Google helps form 'white space' database coalition
The search giant and several other technology companies have united to help the FCC come up with a database for services in the unused slivers of spectrum.
Google is teaming up with other technology companies to develop specifications that the Federal Communications Commission can use in developing its "white space" database.
Google said earlier this week that it is joining several technology companies, including Comsearch, Dell, HP, Microsoft, Motorola and Neustar, to form a new coalition called the White Spaces Database Group, which will provide and compile into a database technical specifications for devices that will use white space spectrum.
White spaces are unused slivers of spectrum in the 700 MHz band that sit between broadcast TV channels. Google and others successfully lobbied the FCC last year to open up that spectrum for unlicensed use so that new wireless devices could access that spectrum.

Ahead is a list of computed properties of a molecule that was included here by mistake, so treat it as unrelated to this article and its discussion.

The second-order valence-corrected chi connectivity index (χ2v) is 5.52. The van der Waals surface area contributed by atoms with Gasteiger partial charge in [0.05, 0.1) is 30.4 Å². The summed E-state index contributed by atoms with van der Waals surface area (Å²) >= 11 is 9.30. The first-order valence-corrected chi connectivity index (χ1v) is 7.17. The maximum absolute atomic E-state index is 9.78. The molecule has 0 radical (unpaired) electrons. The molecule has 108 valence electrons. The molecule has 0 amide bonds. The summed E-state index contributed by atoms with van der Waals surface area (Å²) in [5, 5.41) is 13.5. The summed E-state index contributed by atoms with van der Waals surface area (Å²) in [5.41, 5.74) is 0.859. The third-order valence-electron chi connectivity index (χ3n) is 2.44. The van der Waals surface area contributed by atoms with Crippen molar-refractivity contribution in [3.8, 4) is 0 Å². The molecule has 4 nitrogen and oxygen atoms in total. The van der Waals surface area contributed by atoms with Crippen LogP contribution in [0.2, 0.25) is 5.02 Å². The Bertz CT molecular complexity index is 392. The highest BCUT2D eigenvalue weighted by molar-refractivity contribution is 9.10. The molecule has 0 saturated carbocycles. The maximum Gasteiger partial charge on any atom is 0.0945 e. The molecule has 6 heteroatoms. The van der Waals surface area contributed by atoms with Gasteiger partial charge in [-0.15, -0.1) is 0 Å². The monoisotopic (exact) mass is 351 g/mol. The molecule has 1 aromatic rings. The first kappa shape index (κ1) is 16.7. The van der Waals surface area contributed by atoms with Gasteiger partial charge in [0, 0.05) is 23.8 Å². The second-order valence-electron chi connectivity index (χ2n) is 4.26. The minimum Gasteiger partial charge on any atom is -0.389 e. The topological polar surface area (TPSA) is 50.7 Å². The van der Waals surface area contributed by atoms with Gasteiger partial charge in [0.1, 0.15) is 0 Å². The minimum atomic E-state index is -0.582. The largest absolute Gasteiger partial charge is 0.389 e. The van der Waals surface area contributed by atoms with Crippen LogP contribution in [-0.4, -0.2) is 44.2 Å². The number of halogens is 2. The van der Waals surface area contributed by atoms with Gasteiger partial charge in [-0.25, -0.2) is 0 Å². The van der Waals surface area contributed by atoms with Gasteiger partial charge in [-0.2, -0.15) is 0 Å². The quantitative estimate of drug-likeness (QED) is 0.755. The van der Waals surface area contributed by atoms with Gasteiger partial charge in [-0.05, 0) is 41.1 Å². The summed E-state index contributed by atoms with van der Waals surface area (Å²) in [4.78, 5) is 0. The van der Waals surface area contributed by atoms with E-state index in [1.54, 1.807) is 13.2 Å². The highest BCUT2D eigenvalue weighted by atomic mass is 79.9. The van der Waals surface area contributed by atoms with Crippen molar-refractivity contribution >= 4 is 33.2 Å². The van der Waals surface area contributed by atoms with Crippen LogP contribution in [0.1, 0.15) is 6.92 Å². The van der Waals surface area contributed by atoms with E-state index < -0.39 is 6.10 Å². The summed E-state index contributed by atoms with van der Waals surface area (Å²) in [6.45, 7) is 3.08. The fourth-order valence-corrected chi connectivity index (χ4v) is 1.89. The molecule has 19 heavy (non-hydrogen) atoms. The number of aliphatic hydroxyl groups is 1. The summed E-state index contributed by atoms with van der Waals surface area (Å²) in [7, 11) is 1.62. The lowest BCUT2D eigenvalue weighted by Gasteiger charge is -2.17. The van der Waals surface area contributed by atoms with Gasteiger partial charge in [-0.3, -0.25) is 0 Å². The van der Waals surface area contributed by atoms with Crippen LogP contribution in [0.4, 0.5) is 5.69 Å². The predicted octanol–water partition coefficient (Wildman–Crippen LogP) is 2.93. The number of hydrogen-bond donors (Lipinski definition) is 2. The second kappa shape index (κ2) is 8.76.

In its ruling in November, the FCCstating that devices using a combination of geolocation technology and spectrum-sensing technology could be approved for unlicensed white space use. Before sending or receiving data, devices will be required to access this database to determine available channels. And the device will not transmit in channels that are already known to be in use.
Technology companies such as Google, Motorola, Microsoft, and Dell had beento open this spectrum for unlicensed use. The hope is that the spectrum could be used to augment existing wireless services or eventually be used to create new wireless broadband services.
But TV broadcasters and wireless microphone companies have long opposed the use of this spectrum, saying it will interfere with their services. Google believes that using geolocation technology used along with spectrum sensing technologies will offer complete protection to licensed signals from harmful interference.
"We don't plan to become a database administrator ourselves, but do want to work with the FCC to make sure that a white spaces database gets up and running," Richard Whitt, Google's Washington Telecom and Media Counsel, said in a blog post earlier this week. "We hope that this will unfold in a matter of months, not years."